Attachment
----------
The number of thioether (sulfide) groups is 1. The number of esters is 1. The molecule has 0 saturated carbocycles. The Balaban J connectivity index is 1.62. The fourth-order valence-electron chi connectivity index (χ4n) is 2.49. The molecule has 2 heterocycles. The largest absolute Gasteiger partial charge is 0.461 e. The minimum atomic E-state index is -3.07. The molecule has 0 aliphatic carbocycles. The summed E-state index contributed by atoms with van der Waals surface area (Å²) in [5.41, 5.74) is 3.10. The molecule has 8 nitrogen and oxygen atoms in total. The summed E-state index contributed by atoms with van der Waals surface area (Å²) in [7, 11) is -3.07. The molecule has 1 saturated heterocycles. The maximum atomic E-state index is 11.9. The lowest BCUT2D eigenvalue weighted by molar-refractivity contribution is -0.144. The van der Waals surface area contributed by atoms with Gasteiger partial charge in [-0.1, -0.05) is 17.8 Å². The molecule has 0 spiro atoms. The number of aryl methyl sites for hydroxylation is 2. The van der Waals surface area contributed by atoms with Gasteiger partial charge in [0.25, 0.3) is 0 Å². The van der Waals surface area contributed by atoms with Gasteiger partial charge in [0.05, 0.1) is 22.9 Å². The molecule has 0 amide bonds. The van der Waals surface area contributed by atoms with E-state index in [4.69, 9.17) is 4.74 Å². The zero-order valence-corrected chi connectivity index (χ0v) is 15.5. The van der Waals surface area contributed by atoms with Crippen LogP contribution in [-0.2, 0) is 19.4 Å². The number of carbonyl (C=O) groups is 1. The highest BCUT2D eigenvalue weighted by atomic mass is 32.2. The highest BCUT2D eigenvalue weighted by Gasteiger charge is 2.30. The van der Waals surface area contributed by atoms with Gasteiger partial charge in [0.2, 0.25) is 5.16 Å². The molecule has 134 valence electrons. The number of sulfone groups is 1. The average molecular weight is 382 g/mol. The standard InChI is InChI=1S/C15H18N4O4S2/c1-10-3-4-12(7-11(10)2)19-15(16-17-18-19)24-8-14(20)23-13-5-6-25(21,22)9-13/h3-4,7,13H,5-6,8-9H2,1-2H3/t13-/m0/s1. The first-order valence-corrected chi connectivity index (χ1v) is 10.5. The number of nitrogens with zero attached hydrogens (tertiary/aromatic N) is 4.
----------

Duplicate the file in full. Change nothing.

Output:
The number of thioether (sulfide) groups is 1. The number of esters is 1. The molecule has 0 saturated carbocycles. The Balaban J connectivity index is 1.62. The fourth-order valence-electron chi connectivity index (χ4n) is 2.49. The molecule has 2 heterocycles. The largest absolute Gasteiger partial charge is 0.461 e. The minimum atomic E-state index is -3.07. The molecule has 0 aliphatic carbocycles. The summed E-state index contributed by atoms with van der Waals surface area (Å²) in [5.41, 5.74) is 3.10. The molecule has 8 nitrogen and oxygen atoms in total. The summed E-state index contributed by atoms with van der Waals surface area (Å²) in [7, 11) is -3.07. The molecule has 1 saturated heterocycles. The maximum atomic E-state index is 11.9. The lowest BCUT2D eigenvalue weighted by molar-refractivity contribution is -0.144. The van der Waals surface area contributed by atoms with Gasteiger partial charge in [-0.1, -0.05) is 17.8 Å². The molecule has 0 spiro atoms. The number of aryl methyl sites for hydroxylation is 2. The van der Waals surface area contributed by atoms with Gasteiger partial charge in [0.25, 0.3) is 0 Å². The van der Waals surface area contributed by atoms with Gasteiger partial charge in [0.05, 0.1) is 22.9 Å². The molecule has 0 amide bonds. The van der Waals surface area contributed by atoms with E-state index in [4.69, 9.17) is 4.74 Å². The zero-order valence-corrected chi connectivity index (χ0v) is 15.5. The van der Waals surface area contributed by atoms with Crippen LogP contribution in [-0.2, 0) is 19.4 Å². The number of carbonyl (C=O) groups is 1. The highest BCUT2D eigenvalue weighted by atomic mass is 32.2. The highest BCUT2D eigenvalue weighted by Gasteiger charge is 2.30. The van der Waals surface area contributed by atoms with Gasteiger partial charge in [0.2, 0.25) is 5.16 Å². The molecule has 134 valence electrons. The number of sulfone groups is 1. The average molecular weight is 382 g/mol. The standard InChI is InChI=1S/C15H18N4O4S2/c1-10-3-4-12(7-11(10)2)19-15(16-17-18-19)24-8-14(20)23-13-5-6-25(21,22)9-13/h3-4,7,13H,5-6,8-9H2,1-2H3/t13-/m0/s1. The first-order valence-corrected chi connectivity index (χ1v) is 10.5. The number of nitrogens with zero attached hydrogens (tertiary/aromatic N) is 4.